Christians are not distinguished from other men by country, language, nor by the customs which they observe. They do not inhabit cities of their own, use a particular way of speaking, nor lead a life marked out by any curiosity. The course of conduct they follow has not been devised by the speculation and deliberation of inquisitive men. The do not, like some, proclaim themselves the advocates of merely human doctrines.

Instead, they inhabit both Greek and barbarian cities, however things have fallen to each of them. And it is while following the customs of the natives in clothing, food, and the rest of ordinary life that they display to us their wonderful and admittedly striking way of life.

They live in their own countries, but they do so as those who are just passing through. As citizens they participate in everything with others, yet they endure everything as if they were foreigners. Every foreign land is like their homeland to them, and every land of their birth is like a land of strangers.

They marry, like everyone else, and they have children, but they do not destroy their offspring.

They share a common table, but not a common bed.

They exist in the flesh, but they do not live by the flesh. They pass their days on earth, but they are citizens of heaven. They obey the prescribed laws, all the while surpassing the laws by their lives.

They love all men and are persecuted by all. They are unknown and condemned. They are put to death and restored to life.

They are poor, yet make many rich. They lack everything, yet they overflow in everything.

They are dishonored, and yet in their very dishonor they are glorified; they are spoken ill of and yet are justified; they are reviled but bless; they are insulted and repay the insult with honor; they do good, yet are punished as evildoers; when punished, they rejoice as if raised from the dead. They are assailed by the Jews as barbarians; they are persecuted by the Greeks; yet those who hate them are unable to give any reason for their hatred.

This poetic and beautiful description of Christian lifestyle encourages me and challenges me to want myself, my family and my church to be seen as a counter-cultural community  with convictions, who are for the community where we live because God so loved the world and He has poured his love into our hearts by the Holy Spirit.

The rest of the letter is also worth reading, particularly Chapters 6 & 9, the latter of which talks about the doctrine of justification.

You can read the letter in its entirety here.

 

Why Go to Church If You Already Know It All? Here’s Why:

Hebrews 10:24-25 tells Christians to not neglect gathering together, but to seek all the more how we can stir each other up to love and good works.
I just taught that passage last Sunday (audio of that message here), and in my preparation I discovered that the phrase “stir up” essentially means to pester or annoy someone, to not leave them alone. I’m thankful for people who do that in my life.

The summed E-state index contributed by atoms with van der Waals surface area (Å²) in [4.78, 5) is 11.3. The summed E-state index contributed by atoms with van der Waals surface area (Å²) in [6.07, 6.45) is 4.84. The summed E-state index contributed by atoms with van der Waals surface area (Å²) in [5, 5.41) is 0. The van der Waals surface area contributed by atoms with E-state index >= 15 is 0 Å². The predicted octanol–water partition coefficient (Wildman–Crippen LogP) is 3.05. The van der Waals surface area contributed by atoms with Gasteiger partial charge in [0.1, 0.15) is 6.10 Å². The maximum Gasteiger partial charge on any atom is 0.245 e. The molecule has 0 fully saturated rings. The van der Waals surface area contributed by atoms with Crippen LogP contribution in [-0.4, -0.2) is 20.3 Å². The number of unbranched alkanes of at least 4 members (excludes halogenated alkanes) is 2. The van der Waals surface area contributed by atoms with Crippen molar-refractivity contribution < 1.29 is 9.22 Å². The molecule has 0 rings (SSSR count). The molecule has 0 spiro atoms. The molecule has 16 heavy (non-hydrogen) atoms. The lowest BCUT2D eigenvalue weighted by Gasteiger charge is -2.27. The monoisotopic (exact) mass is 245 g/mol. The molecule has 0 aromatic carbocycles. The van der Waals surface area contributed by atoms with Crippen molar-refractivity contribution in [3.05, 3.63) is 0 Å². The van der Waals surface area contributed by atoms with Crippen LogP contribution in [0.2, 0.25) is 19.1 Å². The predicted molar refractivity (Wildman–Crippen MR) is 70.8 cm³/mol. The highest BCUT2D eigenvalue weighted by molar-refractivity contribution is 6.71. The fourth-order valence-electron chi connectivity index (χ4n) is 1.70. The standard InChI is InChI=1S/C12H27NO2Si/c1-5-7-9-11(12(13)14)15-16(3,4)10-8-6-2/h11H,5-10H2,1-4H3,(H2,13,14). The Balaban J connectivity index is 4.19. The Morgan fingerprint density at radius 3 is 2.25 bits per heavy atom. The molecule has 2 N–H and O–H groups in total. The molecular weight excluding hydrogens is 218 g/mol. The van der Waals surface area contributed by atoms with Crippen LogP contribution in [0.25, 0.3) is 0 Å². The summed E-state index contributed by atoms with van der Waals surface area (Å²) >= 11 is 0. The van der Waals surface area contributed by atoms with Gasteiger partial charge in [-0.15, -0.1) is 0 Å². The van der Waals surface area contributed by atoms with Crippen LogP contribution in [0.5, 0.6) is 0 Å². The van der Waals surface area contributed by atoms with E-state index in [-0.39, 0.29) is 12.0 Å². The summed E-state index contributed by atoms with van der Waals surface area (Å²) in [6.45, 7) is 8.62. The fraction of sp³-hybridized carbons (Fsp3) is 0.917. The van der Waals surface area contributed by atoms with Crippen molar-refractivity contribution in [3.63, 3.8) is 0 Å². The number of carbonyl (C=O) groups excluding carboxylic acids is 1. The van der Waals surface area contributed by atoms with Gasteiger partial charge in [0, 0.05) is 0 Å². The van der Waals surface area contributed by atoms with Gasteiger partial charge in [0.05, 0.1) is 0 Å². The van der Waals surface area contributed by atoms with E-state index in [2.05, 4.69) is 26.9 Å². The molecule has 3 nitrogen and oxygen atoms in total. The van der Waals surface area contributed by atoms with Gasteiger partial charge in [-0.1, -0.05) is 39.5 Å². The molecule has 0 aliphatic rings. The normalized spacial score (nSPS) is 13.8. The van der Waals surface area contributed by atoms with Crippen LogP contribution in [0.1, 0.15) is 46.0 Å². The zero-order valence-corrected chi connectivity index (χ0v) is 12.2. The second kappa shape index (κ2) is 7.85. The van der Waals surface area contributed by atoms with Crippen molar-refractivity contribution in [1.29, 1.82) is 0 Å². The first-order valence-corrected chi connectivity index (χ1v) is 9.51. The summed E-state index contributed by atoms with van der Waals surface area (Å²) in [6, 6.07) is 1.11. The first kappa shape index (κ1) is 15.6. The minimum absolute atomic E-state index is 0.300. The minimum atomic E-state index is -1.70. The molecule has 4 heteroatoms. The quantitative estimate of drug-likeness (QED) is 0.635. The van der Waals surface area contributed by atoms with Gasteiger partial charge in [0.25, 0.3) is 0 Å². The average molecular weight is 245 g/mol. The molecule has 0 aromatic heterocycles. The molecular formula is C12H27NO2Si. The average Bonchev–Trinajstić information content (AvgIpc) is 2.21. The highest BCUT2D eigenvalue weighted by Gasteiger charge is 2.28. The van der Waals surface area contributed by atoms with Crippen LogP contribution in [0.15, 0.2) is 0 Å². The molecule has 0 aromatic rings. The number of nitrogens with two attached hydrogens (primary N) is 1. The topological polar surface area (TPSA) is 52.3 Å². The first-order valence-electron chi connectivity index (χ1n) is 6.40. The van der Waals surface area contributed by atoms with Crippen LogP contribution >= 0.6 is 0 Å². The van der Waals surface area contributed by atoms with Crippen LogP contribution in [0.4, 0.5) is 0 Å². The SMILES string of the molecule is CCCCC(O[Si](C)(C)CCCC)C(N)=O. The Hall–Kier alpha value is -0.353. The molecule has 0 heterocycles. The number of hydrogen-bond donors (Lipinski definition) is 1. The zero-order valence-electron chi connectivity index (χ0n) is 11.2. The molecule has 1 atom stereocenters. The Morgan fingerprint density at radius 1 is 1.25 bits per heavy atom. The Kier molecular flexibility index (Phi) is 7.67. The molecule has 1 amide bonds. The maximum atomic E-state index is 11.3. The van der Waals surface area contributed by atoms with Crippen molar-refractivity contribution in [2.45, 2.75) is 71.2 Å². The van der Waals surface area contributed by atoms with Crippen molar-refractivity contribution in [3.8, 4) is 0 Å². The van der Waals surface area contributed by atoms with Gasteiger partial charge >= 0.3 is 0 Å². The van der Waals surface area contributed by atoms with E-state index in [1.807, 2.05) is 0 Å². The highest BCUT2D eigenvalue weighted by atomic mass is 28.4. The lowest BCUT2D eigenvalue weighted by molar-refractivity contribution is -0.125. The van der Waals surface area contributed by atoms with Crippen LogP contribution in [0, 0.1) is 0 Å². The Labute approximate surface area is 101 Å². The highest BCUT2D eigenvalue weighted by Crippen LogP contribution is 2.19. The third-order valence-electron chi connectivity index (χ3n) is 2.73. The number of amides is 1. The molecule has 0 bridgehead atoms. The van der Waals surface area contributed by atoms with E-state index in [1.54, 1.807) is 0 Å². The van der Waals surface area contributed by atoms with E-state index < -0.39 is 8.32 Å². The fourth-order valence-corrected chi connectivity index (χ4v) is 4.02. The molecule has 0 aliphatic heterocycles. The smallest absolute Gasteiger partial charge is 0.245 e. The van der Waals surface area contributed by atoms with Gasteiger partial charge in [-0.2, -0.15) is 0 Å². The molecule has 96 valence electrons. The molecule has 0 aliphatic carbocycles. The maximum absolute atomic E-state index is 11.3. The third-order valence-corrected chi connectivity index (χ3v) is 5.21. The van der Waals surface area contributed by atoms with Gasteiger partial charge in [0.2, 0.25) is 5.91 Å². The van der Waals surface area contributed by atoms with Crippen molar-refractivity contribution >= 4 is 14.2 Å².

A friend of mine had been politely pestering me to read James K.A. Smith’s “Desiring the Kingdom” for about a year before I finally picked up a copy and started reading it earlier this month. I’m glad I did.

Smith’s basic premise is that all of us are constantly being shaped by “liturgies,” including (and primarily) “cultural liturgies.”

Liturgies, as he uses the term, are not confined or restricted to the order of service in a church worship service. Liturgies are, according to Smith’s use of the word, “rituals of ultimate concern that are formative of our identity—they both reflect what matters to us and shape what matters to us.” Liturgies, wherever they may be found, serve to shape us by forming affections within us.

Smith points out that such liturgies can be found throughout our culture, in places like malls, stadiums and universities, to name a few.

As Christians, it is important that we intentionally submit ourselves to the kinds of liturgies which will shape us into the kind of people we believe we ought to become, and which shape our affections in the right direction.

He points out that our nature as humans is such that we are not so much shaped by our worldviews as our worldviews are shaped by our practices, experiences and affections. Therefore, knowing this, it is important that we submit ourselves continually to the right kinds of “liturgies”.

Liturgies, he explains, “inculcate particular visions of ‘the good life’ through affective, precognitive means, and do so in a way that trumps other ritual formations. In short, they are the rituals that grab hold of our hearts and want nothing less than our love.”

Malls, stadiums and universities are filled with “rhythms, rituals, and spaces which are loaded with meaning; and more specifically, they are loaded with a particular vision, a unique ‘understanding’ of what it means to be a happy, fulfilled, and flourishing person; in short, implicit in these liturgies is an understanding of what it means to be really human.”

It is important therefore, that we recognize the “religious” nature of cultural practices and institutions, and understand that they are not neutral and that participation in them shapes us in very real ways. We should be aware of this fact, and also decide what “liturgies” we want to participate in, in order to shape our affections in the right directions.

He states that this makes it all the more important that Christians focus on creating and practicing our own uniquely Christian liturgies – formative practices which shape us and develop our affections in a particular direction. Christian liturgies include church attendance and participation, reading the Bible and listening to sermons in weekly church services, praying and singing with others, taking communion, being part of a community group, etc. His goal in this is to help us “see the importance and centrality of Christian worship in ways that we perhaps haven’t heretofore.”